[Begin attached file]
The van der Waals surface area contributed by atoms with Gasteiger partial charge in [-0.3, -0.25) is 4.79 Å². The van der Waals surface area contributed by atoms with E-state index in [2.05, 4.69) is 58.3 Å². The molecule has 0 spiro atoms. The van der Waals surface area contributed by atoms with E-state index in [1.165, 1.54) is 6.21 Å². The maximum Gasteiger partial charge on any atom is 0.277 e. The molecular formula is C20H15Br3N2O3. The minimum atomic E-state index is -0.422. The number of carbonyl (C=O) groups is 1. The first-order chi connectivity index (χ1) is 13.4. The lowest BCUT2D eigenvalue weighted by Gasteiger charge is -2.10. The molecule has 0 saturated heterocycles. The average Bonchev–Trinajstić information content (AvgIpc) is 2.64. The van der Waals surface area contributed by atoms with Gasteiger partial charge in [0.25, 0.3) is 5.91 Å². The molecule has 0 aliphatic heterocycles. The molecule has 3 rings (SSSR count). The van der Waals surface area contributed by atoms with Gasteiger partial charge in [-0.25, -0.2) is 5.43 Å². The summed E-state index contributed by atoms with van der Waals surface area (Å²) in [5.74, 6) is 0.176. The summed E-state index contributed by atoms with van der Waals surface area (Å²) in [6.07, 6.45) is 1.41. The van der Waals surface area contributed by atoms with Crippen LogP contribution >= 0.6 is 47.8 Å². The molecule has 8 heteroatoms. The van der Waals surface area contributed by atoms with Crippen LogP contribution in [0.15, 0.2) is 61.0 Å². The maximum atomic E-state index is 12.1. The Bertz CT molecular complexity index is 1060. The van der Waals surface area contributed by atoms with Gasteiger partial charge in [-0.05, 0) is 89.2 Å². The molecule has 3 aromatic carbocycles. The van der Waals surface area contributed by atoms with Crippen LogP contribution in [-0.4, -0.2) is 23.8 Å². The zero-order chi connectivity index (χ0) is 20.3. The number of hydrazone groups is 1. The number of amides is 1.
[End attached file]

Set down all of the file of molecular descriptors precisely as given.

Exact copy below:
The van der Waals surface area contributed by atoms with Gasteiger partial charge in [-0.3, -0.25) is 4.79 Å². The van der Waals surface area contributed by atoms with E-state index in [2.05, 4.69) is 58.3 Å². The molecule has 0 spiro atoms. The van der Waals surface area contributed by atoms with E-state index in [1.165, 1.54) is 6.21 Å². The maximum Gasteiger partial charge on any atom is 0.277 e. The molecular formula is C20H15Br3N2O3. The minimum atomic E-state index is -0.422. The number of carbonyl (C=O) groups is 1. The first-order chi connectivity index (χ1) is 13.4. The lowest BCUT2D eigenvalue weighted by Gasteiger charge is -2.10. The molecule has 0 saturated heterocycles. The average Bonchev–Trinajstić information content (AvgIpc) is 2.64. The van der Waals surface area contributed by atoms with Gasteiger partial charge in [0.25, 0.3) is 5.91 Å². The molecule has 0 aliphatic heterocycles. The molecule has 3 rings (SSSR count). The van der Waals surface area contributed by atoms with Gasteiger partial charge in [-0.25, -0.2) is 5.43 Å². The summed E-state index contributed by atoms with van der Waals surface area (Å²) in [5.74, 6) is 0.176. The summed E-state index contributed by atoms with van der Waals surface area (Å²) in [6.07, 6.45) is 1.41. The van der Waals surface area contributed by atoms with Crippen LogP contribution >= 0.6 is 47.8 Å². The molecule has 8 heteroatoms. The van der Waals surface area contributed by atoms with Crippen LogP contribution in [0.15, 0.2) is 61.0 Å². The maximum atomic E-state index is 12.1. The Bertz CT molecular complexity index is 1060. The van der Waals surface area contributed by atoms with Gasteiger partial charge in [-0.05, 0) is 89.2 Å². The molecule has 3 aromatic carbocycles. The van der Waals surface area contributed by atoms with Crippen LogP contribution in [-0.4, -0.2) is 23.8 Å². The zero-order chi connectivity index (χ0) is 20.3. The number of hydrazone groups is 1. The number of amides is 1.